We talk about how using Agile practices help us deliver business value faster because they let us focus on doing the right things faster as well as doing things like incremental releases.
Unfortunately, there’s a dark side that often comes along with this (and, in some organizations, ends up being the driving force instead of a bad side effect) – an obsession over velocity. Velocity, for those who aren’t familiar, is the number of points/cards/features/etc that a team ships over the span of a single sprint.
A lot of managers will obsess over this number and either expect it to go up constantly or to remain steady no matter what. I’ve literally seen managers who have dragged entire teams into meetings that were focused around “wanting to get to the bottom of” why the team’s velocity dropped from one sprint to the next.
Part of this obsession comes from the fact that velocity is a number that they can point to in order to prove that they are working or pushing their teams to do ever increasing amounts of work (please don’t do this. It’s unhealthy). Your manager usually has a quarterly or year end review just like you do and they want to be able to point to something concrete.
A lot of managers work on the maxim that you need to be able to measure basically everything for it to be of any value. In fact, many of them will use a quote that they attribute to W. Edwards Deming – “if you can’t measure it, you can’t manage it.”
The problem is that that isn’t the quote. The actual quote is “It is wrong to suppose that if you can’t measure it, you can’t manage it – a costly myth.”
That’s… a little different from what so many managers repeat – which they have usually gotten from someone else in a game of managerial buzzword telephone.
Now, that’s not to say that measuring things which can be measured is useless. It can be incredibly useful if you do it for the right reasons – and being aware of a team’s velocity is no different. Done right, it can provide valuable feedback and help guide your practices as a team or even an organization.
We’ll get to the right reasons to look at velocity in a second, but first I want to make a statement that a lot of people who offer agile coaching services (and certainly a lot of managers) will vocally disagree with me on.
Velocity, as a metric, will tell you almost nothing useful in the moment. It is, at best, a far trailing indicator. You can’t walk in on Tuesday morning and say “Yup. They’ve shipped 3 points worth of software. They’re on track.” You can’t really even do that at the end of the sprint.
Velocity is really only valuable in the aggregate. A single velocity reading isn’t really worth anything.
That gets us to what the right reason to look at velocity is – detecting significant swings in velocity can give us a little insight into the health and flow of a team.
By significant, I don’t mean a few points. If your team varies a few percent from sprint to sprint, that’s pretty normal. What we’re looking for here are fairly large swings, and we want to find them in both directions – upward and downward.
A significant increase in velocity can indicate a number of things including:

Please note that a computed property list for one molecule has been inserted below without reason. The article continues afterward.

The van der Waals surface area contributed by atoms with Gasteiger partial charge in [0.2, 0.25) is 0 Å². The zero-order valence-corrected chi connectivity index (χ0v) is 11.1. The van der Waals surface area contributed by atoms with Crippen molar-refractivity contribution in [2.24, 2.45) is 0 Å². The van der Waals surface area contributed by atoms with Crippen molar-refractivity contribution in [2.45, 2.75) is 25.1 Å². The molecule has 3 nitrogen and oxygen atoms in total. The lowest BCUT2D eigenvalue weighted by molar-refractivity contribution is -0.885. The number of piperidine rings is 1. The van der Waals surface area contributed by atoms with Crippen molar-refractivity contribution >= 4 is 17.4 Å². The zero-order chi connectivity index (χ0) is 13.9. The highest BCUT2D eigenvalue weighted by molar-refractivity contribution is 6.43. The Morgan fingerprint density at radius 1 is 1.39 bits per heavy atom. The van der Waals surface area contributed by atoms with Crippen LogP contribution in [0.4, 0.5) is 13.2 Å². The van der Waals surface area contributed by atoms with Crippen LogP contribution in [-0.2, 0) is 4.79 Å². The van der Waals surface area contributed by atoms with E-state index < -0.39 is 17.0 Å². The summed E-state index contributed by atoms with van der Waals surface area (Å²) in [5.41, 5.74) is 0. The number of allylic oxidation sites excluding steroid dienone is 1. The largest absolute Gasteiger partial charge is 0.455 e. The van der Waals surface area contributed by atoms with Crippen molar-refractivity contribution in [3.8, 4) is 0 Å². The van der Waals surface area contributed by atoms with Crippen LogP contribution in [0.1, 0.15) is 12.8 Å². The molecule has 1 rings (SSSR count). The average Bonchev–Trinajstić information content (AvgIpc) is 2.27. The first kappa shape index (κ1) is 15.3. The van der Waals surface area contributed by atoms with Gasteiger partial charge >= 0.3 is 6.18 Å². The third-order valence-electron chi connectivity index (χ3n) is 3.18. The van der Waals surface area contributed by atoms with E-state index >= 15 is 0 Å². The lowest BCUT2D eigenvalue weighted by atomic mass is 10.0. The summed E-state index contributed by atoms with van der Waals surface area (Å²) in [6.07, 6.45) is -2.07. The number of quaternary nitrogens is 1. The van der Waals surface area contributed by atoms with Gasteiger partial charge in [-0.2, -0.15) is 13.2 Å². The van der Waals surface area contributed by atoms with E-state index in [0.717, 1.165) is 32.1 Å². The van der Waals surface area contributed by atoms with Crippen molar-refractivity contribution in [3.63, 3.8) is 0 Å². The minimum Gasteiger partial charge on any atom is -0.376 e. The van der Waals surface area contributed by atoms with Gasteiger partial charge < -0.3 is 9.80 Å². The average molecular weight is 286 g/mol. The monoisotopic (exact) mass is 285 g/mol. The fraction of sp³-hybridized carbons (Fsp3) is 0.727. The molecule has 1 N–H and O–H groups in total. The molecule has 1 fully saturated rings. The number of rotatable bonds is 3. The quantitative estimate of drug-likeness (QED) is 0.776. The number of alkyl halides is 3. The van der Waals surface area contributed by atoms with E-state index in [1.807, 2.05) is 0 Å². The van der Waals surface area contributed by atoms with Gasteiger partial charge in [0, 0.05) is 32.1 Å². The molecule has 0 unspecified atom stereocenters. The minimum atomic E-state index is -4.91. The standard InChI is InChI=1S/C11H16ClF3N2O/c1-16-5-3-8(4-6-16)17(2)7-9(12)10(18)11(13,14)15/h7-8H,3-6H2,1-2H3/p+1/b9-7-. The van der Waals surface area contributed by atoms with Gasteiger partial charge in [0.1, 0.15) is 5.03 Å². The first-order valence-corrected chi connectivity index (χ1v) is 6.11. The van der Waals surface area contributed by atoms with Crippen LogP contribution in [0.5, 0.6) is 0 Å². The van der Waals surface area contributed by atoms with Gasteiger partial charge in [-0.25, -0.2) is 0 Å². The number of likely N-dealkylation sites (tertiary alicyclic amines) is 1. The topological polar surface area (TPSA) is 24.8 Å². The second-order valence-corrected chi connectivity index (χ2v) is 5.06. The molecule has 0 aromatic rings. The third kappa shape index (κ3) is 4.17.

- Your team is starting to gel
- Your team is getting a handle on a new process that they’ve been learning (TDD for example)
- Your team is really starting to get their heads around the problem domain
- Your team (both business and technical) are having better conversations about the value that’s really needed so are doing less rework
On the downside, it can also mean that they really over-estimated the complexity of the stories that they were working on (possibly to impress management by “shipping lots of points”).
A significant decrease in velocity can, among other things, suggest:
- Your team has underestimated the complexity of the things they’ve been working on (a lot of teams do this sometimes)
- Your team has encountered some issue that has caused work to stop or slow down temporarily like a production or infrastructure outage
- Your team has needed to rework more things than normal or has discovered defects that needed to be fixed
- Your team has needed to spend time to modernize a section of a legacy codebase that wasn’t previously under test
- Your team’s morale has taken a hit for some reason
Of course, it could also be that someone went on vacation, someone left the team, or you got new people on the team and time was spent getting them up to speed.
So what do you do with this information?
When you’ve found out what caused the swings in velocity and ruled out the noise of things like “Rachel went on vacation” or “We accidentally over/under-estimated a series of stories”, you look at a couple of things:
- What caused us to speed up (higher velocity)
- What caused us to slow down (lower velocity)
As a general rule, you want to do more of the things that speed you up and find ways to mitigate the things that slow you down.
Seriously. That’s it. That’s the best use of velocity – to be alerted when things change significantly so you can figure out what changed and how best to deal with it.
So stop beating your teams up if their velocity drops a little. Instead, figure out why it happened and what you can do as a group to fix it. And, for the love of all that’s decent, stop using it as an achievement in your year end reviews because, in that sense, it’s worthless. Focus on business value instead – after all, that’s what helps keep the lights on.